The mainstay of treatment of ovarian cancer is surgery, combined with chemotherapy. The role of radiation therapy in the treatment of ovarian cancer is limited.
The specific type of treatment to be undertaken for ovarian cancer will depend upon :
- Age of the patient
- General health of the patient
- Type of ovarian cancer
- Stage and grade of ovarian cancer
- Degree of spread and metastasis of the cancer
- Desire to have children
- Recurrence of cancer
- Side effects of treatment vs benefits
The aim of surgery is to detect, confirm, stage, and finally treat the disease. Surgery should ideally be done at the time of an exploratory laparotomy for the diagnosis of ovarian cancer. As much of the cancer tissue should be removed as possible for the best results. This may reduce the possibility of persistence or recurrence of cancer.
The type of surgery to be performed will depend upon the stage of cancer and the desire to have children.
In women with early stage cancer, (stage 1, where the tumor is confined to the ovary), and in patients who also desire to have children, the uterus and the unaffected ovary are left intact. However, a biopsy is taken from this healthy ovary to rule out the possibility of any cancerous changes in it. Usually, only the cancerous ovary and the fallopian tube of that side are removed (salpingo-oophorectomy). Early stage 1 cancer may be cured by surgery alone.
In women with more advanced cancer (stage 2, 3, and 4), and those with stage 1 cancer who do not want any more children, or if both the ovaries are involved, the surgery will be more extensive than a salpingo-oophorectomy. The surgery will involve removal of the :
- uterus with the fallopian tubes and ovaries of both sides (total hysterectomy with bilateral salpingo-oophorectomy).
- omentum (the fold of peritoneum attached to the stomach and other abdominal organs, containing mainly fatty tissue, blood vessels and lymphatics).
- regional lymph nodes
- any other cancerous issue
Chemotherapy is prescribed following surgery in most ovarian cancers except in stage 1 cancers.
Cytoreductive or Debulking Surgery
A cytoreductive or debulking surgery is done primarily when the cancer has spread extensively, or in those patients in whom debulking was not done at the time of initial surgery. This involves removal of as much of the tumor as possible. The goal in debulking surgery, which is likely to give the best prognosis, is to leave behind tumors no larger than 1 cm (centimeter).
Sometimes, a second-look surgery is performed after completion of chemotherapy to check for residual cancer in the remaining pelvic and abdominal structures. Any remaining cancer may be removed during the second-look surgery. In some cases, chemotherapy may shrink the tumor, thus making surgery possible the second time where it was not so in the first instance. Fluid and tissue samples may be taken at the time of surgery and examined for cancer cells.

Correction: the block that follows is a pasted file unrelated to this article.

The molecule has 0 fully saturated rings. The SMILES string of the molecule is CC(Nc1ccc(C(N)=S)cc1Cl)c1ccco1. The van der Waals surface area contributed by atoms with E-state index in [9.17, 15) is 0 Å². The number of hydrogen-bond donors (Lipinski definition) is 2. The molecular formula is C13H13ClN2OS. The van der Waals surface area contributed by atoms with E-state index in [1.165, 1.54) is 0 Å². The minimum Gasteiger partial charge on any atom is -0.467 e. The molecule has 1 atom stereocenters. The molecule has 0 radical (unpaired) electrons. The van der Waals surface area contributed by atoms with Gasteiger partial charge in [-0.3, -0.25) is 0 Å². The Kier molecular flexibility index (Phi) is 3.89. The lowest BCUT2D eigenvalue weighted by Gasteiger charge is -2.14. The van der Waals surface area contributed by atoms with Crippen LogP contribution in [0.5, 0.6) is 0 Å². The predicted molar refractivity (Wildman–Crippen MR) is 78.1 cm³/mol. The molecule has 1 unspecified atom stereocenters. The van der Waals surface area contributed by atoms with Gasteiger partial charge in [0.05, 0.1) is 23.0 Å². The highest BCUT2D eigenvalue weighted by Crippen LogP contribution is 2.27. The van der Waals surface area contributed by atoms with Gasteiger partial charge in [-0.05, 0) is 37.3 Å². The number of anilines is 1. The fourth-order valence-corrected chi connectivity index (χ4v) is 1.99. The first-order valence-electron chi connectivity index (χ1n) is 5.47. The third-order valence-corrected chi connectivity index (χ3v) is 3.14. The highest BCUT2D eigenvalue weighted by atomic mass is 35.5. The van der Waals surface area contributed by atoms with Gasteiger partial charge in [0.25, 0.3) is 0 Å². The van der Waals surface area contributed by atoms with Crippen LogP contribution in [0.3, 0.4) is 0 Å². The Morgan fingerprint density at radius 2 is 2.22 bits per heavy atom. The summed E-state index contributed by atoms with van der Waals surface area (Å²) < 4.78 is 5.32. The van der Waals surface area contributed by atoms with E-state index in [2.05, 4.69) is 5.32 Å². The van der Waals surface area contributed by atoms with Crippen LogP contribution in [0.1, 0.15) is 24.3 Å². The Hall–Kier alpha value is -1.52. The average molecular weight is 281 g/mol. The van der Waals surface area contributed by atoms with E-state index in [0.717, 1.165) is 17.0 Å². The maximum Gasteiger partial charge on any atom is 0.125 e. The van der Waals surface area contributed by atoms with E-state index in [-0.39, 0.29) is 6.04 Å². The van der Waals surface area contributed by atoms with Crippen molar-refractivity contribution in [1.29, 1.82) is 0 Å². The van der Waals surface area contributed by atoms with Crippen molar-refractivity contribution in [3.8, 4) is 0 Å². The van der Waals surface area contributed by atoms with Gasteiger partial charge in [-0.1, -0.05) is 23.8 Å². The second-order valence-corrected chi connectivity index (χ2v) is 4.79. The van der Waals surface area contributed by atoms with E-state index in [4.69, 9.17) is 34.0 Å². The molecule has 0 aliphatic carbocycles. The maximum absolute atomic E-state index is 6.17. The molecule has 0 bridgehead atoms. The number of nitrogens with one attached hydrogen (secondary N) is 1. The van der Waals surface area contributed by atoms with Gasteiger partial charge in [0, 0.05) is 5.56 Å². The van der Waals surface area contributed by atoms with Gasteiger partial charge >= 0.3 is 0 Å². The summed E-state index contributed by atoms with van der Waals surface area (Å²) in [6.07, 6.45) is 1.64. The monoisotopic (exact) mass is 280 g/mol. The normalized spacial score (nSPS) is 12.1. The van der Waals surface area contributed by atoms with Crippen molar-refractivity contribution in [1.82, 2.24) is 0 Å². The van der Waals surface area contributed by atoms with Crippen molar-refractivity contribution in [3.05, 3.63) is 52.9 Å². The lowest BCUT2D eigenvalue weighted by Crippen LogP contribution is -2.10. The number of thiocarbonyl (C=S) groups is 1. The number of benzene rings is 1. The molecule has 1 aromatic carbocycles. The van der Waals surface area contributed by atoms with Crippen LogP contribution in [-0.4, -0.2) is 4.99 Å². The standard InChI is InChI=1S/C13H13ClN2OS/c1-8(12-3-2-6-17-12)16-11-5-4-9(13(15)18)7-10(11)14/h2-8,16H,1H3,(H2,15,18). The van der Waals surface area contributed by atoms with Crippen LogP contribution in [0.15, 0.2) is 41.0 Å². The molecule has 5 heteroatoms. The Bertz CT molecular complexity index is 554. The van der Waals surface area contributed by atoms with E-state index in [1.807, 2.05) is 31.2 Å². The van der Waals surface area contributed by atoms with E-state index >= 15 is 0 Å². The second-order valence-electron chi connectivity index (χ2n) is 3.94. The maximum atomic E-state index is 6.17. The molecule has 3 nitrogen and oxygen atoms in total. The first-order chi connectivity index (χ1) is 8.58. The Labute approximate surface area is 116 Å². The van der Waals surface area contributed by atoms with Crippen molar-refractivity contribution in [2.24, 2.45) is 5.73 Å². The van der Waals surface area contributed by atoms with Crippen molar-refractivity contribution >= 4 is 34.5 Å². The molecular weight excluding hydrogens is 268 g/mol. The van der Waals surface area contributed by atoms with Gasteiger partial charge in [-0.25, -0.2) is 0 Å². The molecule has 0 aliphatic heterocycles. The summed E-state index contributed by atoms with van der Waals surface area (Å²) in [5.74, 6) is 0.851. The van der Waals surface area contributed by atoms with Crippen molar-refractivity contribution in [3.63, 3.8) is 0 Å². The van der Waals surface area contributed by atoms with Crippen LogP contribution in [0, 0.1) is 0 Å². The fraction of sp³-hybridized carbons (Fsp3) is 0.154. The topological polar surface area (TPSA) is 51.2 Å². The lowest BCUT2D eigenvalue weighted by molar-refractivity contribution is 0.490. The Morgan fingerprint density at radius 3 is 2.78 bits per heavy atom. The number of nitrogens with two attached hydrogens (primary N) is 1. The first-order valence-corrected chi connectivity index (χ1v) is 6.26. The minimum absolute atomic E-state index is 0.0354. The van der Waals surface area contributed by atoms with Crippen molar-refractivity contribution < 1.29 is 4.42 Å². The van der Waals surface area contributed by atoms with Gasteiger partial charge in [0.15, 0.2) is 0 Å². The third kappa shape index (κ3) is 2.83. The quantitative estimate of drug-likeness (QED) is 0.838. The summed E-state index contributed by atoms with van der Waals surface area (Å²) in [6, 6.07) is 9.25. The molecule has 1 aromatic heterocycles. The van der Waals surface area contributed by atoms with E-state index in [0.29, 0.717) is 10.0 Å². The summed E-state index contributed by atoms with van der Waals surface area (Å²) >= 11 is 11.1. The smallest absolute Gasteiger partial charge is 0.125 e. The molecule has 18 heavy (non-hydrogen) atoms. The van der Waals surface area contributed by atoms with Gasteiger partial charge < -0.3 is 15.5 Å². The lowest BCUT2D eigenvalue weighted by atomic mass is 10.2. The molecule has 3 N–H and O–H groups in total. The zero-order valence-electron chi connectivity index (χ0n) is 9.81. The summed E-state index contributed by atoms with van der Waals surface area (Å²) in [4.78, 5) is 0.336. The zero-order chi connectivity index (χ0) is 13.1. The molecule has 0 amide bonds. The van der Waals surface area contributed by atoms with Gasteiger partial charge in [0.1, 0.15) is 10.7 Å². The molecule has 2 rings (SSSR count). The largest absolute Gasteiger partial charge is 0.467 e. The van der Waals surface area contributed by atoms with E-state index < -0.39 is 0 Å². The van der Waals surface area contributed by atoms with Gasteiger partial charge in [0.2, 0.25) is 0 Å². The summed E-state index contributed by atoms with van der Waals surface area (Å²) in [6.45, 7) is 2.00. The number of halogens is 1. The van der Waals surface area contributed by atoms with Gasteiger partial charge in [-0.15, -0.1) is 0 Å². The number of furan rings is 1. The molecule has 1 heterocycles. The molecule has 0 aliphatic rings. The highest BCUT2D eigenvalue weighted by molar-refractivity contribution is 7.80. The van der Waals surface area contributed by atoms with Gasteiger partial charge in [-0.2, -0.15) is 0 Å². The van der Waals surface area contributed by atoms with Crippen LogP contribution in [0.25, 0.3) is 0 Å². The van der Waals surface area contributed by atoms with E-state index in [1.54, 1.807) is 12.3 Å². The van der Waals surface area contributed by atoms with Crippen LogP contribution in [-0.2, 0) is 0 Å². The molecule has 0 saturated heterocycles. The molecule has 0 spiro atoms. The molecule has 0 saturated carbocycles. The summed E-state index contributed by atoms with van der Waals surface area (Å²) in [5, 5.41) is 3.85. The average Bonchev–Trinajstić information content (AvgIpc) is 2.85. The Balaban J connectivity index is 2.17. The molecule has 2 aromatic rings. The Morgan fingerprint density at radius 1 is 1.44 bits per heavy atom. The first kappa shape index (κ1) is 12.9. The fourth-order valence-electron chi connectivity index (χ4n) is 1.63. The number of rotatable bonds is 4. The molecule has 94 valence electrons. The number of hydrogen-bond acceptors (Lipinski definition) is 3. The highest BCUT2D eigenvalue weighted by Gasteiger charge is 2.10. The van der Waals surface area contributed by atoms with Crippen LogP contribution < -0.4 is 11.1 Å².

Preventive (Prophylactic) Surgery
This type of surgery is not really a treatment for ovarian cancer but rather a preventive measure. Women at high risk of developing ovarian cancer, such as those with mutations in BRCA1 and BRCA2 genes, may be advised on undergoing bilateral salpingo-oophorectomy for the prevention of ovarian cancer. This surgical option has to be carefully assessed keeping in mind that future pregnancy will not be possible (unless donor eggs are used) following removal of both ovaries. It will also bring on menopause.
The use of drugs to destroy cancer cells is known as chemotherapy. Drugs commonly used are paclitaxel, carboplatin, and cisplatin, which may be used singly or in combination. In ovarian cancer, chemotherapy is commonly used as an adjuvant therapy meaning it is most effectively used after surgery, to destroy any remaining cancer cells. In some cases, chemotherapy is given prior to surgery to reduce the size of the tumor, thus making surgery easier. Chemotherapy may also be used in case of recurrent cancer and also in palliative therapy.
Chemotherapy for ovarian cancer may be administered by the intravenous (IV) or the intraperitoneal (IP) route – into the vein (IV) or into the abdominal or pelvic peritoneal cavity (IP). Although IP treatment may offer better results in terms of survival, the side effects may be more intolerable than IV treatment.
The side effects of chemotherapy may include :
- Nausea and vomiting
- Loss of appetite
- Severe weakness
- Extreme fatigue
- Abdominal pain
- Weakened immune system
- Hair loss
With radiation therapy, high-energy rays are usually focused on specific points to kill cancer cells. Radiation therapy is not usually considered for ovarian cancer because of widespread dissemination of the cancer in the abdominal cavity by the time it is diagnosed. The amount of radiation that would be necessary for treatment would cause more harm than good in most cases. Radiation therapy is used more often in palliative therapy to provide symptomatic relief in advanced cases.
When the cancer does not improve or seems to get worse even after treatment, palliative therapy may be considered. This will not make the cancer go away but may help to prolong the life of a patient, reduce symptoms such as pain, and help the patient cope with the disease. Chemotherapy or radiation therapy may be considered such cases.